2012 compared to 2011. Adjusted EBITDA increased by $7.7 million, or 20.5%, from $37.6 million in 2011 to $45.3 million in 2012. North America Adjusted EBITDA increased by $13.5 million, or 28.1%, from $48.2 million in 2011 to $61.7 million in 2012. International Adjusted EBITDA increased by $0.5 million, or 7.5%, from $6.6 million in 2011 to $7.1 million in 2012. The increases in both segments were primarily due to increased gross profit from acquisitions and organic growth. Other Adjusted EBITDA decreased by $6.3 million, or 36.8%, from expense of $17.2 million to expense of $23.5 million due to increased selling, general and administrative expenses to support revenue growth.

 

2011 compared to 2010. Adjusted EBITDA increased by $12.2 million, or 48.0%, from $25.4 million in 2010 to $37.6 million in 2011. North America Adjusted EBITDA increased by $10.6 million, or 28.0%, from $37.6 million in 2010 to $48.2 million in 2011. International Adjusted EBITDA increased by $3.0 million, or 81.7%, from $3.6 million in 2010 to $6.6 million in 2011. The increases in both segments were due to increased gross profit, as discussed above, offset by increased selling, general and administrative expenses resulting from domestic and international acquisitions and support costs from organic growth. Other Adjusted EBITDA decreased by $1.3 million, or 8.3%, from expense of $15.9 million to expense of $17.2 million due to increased selling, general and administrative expenses to support revenue growth.

 

The table below provides a reconciliation of Adjusted EBITDA to income from operations for each of the years presented:

 

   Years ended December 31, 
   2010   2011   2012 
   (dollars in thousands) 
Income from operations  $15,207   $22,616   $28,416 
Depreciation and amortization   9,009    10,172    10,790 
Stock-based compensation expense   3,148    3,976    6,193 
Preference claim charge   -    950    1,099 
VAT settlement charge   -    -    1,485 
Change in fair value of contingent consideration   (1,987)   (148)   (2,724)
Adjusted EBITDA  $25,377   $37,566   $45,259 

  

24
 

 

Quarterly Results of Operations

 

The following table represents unaudited statement of income data for our most recent eight fiscal quarters. You should read the following table in conjunction with our consolidated financial statements and related notes appearing elsewhere in this Annual Report on Form 10-K. The results of operations of any quarter are not necessarily indicative of the results that may be expected for any future period.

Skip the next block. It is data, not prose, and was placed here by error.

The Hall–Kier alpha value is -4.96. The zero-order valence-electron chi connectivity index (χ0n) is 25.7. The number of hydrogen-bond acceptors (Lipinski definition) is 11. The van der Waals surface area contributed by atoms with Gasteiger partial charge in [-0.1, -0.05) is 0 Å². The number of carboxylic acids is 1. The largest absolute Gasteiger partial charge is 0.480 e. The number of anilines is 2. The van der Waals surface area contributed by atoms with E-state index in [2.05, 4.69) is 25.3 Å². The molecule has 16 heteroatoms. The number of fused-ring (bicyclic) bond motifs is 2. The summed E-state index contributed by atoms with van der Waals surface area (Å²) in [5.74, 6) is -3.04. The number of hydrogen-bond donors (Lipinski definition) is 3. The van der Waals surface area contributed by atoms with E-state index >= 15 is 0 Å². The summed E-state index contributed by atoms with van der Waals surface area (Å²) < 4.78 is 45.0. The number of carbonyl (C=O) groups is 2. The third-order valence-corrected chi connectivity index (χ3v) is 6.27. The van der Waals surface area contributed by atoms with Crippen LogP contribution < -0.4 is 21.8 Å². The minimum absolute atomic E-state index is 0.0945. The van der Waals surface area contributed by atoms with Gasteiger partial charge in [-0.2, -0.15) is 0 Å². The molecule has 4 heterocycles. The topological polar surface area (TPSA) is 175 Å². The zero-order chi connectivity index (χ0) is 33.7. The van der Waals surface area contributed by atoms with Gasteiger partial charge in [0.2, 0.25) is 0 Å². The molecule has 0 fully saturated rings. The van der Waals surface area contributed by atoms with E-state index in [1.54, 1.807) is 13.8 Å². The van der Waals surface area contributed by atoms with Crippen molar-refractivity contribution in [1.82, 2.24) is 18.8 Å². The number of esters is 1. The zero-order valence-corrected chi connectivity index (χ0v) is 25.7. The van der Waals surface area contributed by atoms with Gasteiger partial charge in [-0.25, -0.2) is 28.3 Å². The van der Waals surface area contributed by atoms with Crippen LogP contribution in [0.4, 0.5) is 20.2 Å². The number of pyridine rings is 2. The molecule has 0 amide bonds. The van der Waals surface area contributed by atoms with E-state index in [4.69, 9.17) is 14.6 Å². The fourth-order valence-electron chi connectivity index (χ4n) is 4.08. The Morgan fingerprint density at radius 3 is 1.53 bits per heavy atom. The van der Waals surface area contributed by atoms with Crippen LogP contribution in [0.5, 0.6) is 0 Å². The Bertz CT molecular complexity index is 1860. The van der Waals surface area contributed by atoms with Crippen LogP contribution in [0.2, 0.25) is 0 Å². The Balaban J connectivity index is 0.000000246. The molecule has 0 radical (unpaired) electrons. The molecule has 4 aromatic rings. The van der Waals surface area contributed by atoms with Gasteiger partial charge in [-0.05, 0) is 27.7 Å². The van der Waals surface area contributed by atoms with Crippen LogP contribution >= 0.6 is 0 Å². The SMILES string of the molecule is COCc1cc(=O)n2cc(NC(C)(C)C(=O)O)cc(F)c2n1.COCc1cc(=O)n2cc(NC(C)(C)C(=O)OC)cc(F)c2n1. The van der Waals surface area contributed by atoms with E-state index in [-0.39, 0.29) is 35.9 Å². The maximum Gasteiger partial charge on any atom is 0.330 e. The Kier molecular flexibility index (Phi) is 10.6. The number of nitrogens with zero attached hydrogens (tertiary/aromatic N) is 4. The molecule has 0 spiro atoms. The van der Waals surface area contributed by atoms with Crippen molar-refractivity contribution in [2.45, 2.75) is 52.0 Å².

Three months ended 
   Mar. 31,   Jun. 30,   Sept. 30,   Dec. 31,   Mar. 31,   Jun. 30,   Sept. 30,   Dec. 31, 
   2011(1)   2011(2)   2011(3)   2011(4)   2012   2012(5)   2012(6)   2012 
   (unaudited) 
   (in thousands, except per share amounts) 
Revenue  $145,181   $155,612   $157,819   $175,234   $188,546   $201,397   $199,769   $207,987 
Gross profit   33,328    36,342    37,093    42,600    41,393    47,846    46,881    49,303 
Net income   2,790    3,700    4,138    5,765    3,688    4,474    4,976    5,974 
Net income per share:                                        
Basic  $0.06   $0.08   $0.09   $0.12   $0.08   $0.09   $0.10   $0.12 
Diluted  $0.06   $0.08   $0.09   $0.12   $0.07   $0.09   $0.10   $0.12 

 

(1) The Company made acquisitions during the first quarter of 2011 which were not material individually or in the aggregate. Financial results from these acquisitions are included in the Consolidated Financial Statements beginning in January 2011.
(2) The Company made acquisitions during the second quarter of 2011 which were not material to the Company’s operations individually or in the aggregate. Financial results for these acquisitions are included in the Consolidated Financial Statements beginning in April 2011.
(3) The Company made acquisitions during the third quarter of 2011 which were not material to the Company’s operations individually or in the aggregate. Financial results for these acquisitions are included in the Consolidated Financial Statements beginning in July 2011.